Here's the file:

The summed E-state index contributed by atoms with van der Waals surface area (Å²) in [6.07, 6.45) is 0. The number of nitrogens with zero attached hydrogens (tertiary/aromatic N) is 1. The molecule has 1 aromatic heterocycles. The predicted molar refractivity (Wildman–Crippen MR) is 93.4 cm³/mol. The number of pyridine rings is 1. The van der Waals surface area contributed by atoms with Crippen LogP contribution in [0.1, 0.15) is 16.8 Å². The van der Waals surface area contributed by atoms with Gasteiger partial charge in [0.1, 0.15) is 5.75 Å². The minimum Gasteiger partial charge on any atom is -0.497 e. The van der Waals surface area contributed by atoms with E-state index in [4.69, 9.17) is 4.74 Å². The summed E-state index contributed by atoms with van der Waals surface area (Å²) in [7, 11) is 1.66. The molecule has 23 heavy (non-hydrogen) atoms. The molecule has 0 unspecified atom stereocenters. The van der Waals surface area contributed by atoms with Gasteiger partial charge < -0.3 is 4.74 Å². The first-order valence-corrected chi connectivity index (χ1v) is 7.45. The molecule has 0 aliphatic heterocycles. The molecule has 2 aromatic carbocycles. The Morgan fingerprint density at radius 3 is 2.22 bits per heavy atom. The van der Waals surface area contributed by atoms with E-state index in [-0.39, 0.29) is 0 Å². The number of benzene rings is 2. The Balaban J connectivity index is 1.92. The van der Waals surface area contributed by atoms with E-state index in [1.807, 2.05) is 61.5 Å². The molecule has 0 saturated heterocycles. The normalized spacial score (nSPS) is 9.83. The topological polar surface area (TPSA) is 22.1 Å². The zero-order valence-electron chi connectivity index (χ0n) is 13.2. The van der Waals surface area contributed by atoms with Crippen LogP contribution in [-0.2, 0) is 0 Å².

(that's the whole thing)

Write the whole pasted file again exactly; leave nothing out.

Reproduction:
The summed E-state index contributed by atoms with van der Waals surface area (Å²) in [6.07, 6.45) is 0. The number of nitrogens with zero attached hydrogens (tertiary/aromatic N) is 1. The molecule has 1 aromatic heterocycles. The predicted molar refractivity (Wildman–Crippen MR) is 93.4 cm³/mol. The number of pyridine rings is 1. The van der Waals surface area contributed by atoms with Crippen LogP contribution in [0.1, 0.15) is 16.8 Å². The van der Waals surface area contributed by atoms with Gasteiger partial charge in [0.1, 0.15) is 5.75 Å². The minimum Gasteiger partial charge on any atom is -0.497 e. The van der Waals surface area contributed by atoms with E-state index in [4.69, 9.17) is 4.74 Å². The summed E-state index contributed by atoms with van der Waals surface area (Å²) in [7, 11) is 1.66. The molecule has 23 heavy (non-hydrogen) atoms. The molecule has 0 unspecified atom stereocenters. The van der Waals surface area contributed by atoms with Gasteiger partial charge < -0.3 is 4.74 Å². The first-order valence-corrected chi connectivity index (χ1v) is 7.45. The molecule has 0 aliphatic heterocycles. The molecule has 2 aromatic carbocycles. The Morgan fingerprint density at radius 3 is 2.22 bits per heavy atom. The van der Waals surface area contributed by atoms with E-state index in [-0.39, 0.29) is 0 Å². The number of benzene rings is 2. The Balaban J connectivity index is 1.92. The van der Waals surface area contributed by atoms with E-state index in [1.807, 2.05) is 61.5 Å². The molecule has 0 saturated heterocycles. The normalized spacial score (nSPS) is 9.83. The topological polar surface area (TPSA) is 22.1 Å². The zero-order valence-electron chi connectivity index (χ0n) is 13.2. The van der Waals surface area contributed by atoms with Crippen LogP contribution in [-0.2, 0) is 0 Å².